Upon the second and third defendants undertake through their counsel:

  1. (a)
    to maintain the undertakings provided by their counsel to this court on 19 June 2015;
  1. (b)
    until further order or agreement with the plaintiffs, not to deal with any of the funds held on their behalf in the Big Law/Lawyers trust account; and
  1. (c)
    that they will maintain the registration and insurance for the Mercedes-Benz A-Class motor vehicle (VIN WDD1 173432N154473) and will otherwise store it in a shed on their property and not use it.

I order that –

  1. The order of Bond J appointing statutory trustees for sale is not to take effect until further order of the Court.
  1. Subject to (1), the orders made in the afternoon of 14 August 2018 be stayed until 4 pm on 24 August 2018 or earlier order
  1. The further argument on the application by the second and third defendants for stay be adjourned to be heard by Bond J at 10 am on 24 August 2018.
  1. Costs of the application for stay be reserved
  1. [6]
    I made directions concerning the delivery of affidavit material and submissions for the further argument on the stay.

The stay application

  1. [7]
    On 24 August 2018, I heard argument on whether the stay should be continued until the determination of the appeal from my substantive orders. 
  2. [8]
    The appeal has been listed for argument before the Court of Appeal on 24 October 2018.  The applicants point to evidence which suggests that “median number of days between hearing and delivery of decision for civil cases in the Court of Appeal was 108 days in 2016/17”.  But one cannot conclude that is a good predictor of what will happen in this case.  In the normal course the Court of Appeal could be expected to try to deliver judgment within of the order of 3 months from the date of argument, but given the intervention of the summer court vacation, the normal course might extend until March 2019.  In any event, the actual date judgment might be obtained could be earlier or later than that: there is no way to be certain. 
  3. [9]
    I reserved my decision on the application for stay, but made orders continuing the interim stay until 4:00pm today, on the same undertakings which the second and third defendants had made to obtain the interim stay.
  4. [10]
    This fifth judgment is my judgment on the application for stay pending appeal.  It should be read against the background of the matters dealt with in my previous four judgments.  The present applicants are the second and third defendants.  The present respondents are the third and sixth plaintiffs.
  5. [11]
    In support of the application for stay, the applicants offer the same undertakings as they offered in support of the interim stay and also, for reasons which will become apparent, they offer to undertake to terminate the engagement of certain financial advisers.  
  6. [12]
    In support of their contention that the application for stay be dismissed the respondents do not (as they had at the time of the argument for interim stay) offer any undertaking to preserve any monies they obtain consequent upon the enforcement of my orders of 14 August 2018.  The undertaking which was offered was an undertaking which would make –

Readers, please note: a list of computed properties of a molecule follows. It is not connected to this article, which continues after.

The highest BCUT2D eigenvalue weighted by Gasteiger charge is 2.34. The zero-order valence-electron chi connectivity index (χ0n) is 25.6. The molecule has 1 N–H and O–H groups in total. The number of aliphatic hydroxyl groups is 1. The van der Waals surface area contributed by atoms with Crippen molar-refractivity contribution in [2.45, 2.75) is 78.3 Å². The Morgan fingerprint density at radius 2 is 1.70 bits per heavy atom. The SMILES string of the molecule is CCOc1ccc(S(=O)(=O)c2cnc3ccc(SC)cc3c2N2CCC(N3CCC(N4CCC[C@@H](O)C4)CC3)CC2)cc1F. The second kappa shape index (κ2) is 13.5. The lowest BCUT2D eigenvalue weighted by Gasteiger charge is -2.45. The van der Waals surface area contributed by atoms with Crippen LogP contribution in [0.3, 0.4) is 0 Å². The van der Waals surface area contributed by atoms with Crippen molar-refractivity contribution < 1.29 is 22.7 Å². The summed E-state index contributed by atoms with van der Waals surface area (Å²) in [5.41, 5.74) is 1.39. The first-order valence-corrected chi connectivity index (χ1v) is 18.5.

1. (a)
      each of the plaintiffs at the trial (thus including Mr and Mrs Belling); and
    2. (b)
      Loghandling & Transport Solutions Pty Ltd ACN 602 389 328,

liable to repay monies which the respondents obtain.

  1. [13]
    Loghandling & Transport Solutions Pty Ltd is a corporation which I infer is under the control of Mr Belling.  It was not a party but the evidence suggests it is the company through which the business which had previously been run by the first and second plaintiffs is now run and that it is the company which is funding the litigation for the plaintiffs against their former accountants, essentially to recover damages for not having discovered the fraud of Ms Hanson.
  2. [14]
    The undertaking was in these terms:

Each of the plaintiffs by their counsel undertake that each of the plaintiffs (and Loghandling & Transport Solutions Pty Ltd) will accept liability to repay any funds paid to the third or sixth plaintiffs under the judgment of this court made on 14 August 2018 that are the subject of the appeal.

Relevant legal principles

  1. [15]
    There is no dispute between the parties as to the applicable legal principles.  In Allways Resources Holdings Pty Ltd v Samgris Resources Pty Ltd [2017] QSC 112, I summarised the leading cases in in the following passage (emphasis added):

The principles governing the application are not in dispute. In Cook’s Constructions Pty Ltd v Stork Food Systems Aust Pty Ltd [2008] QCA 322, Keane JA stated at [12], as follows (footnotes omitted, emphasis added):

[12] The decision of this Court in Berry v Green suggests that it is not necessary for an applicant for a stay pending appeal to show “special or exceptional circumstances” which warrant the grant of the stay. Nevertheless, it will not be appropriate to grant a stay unless a sufficient basis is shown to outweigh the considerations that judgments of the Trial Division should not be treated as merely provisional, and that a successful party in litigation is entitled to the fruits of its judgment. Generally speaking, courts should not be disposed to delay the enforcement of court orders. The fundamental justification for staying judicial orders pending appeal is to ensure that the orders which might ultimately be made by the courts are fully effective: the power to grant a stay should not be exercised merely because immediate compliance with orders of the court is inconvenient for the party which has been unsuccessful in the litigation.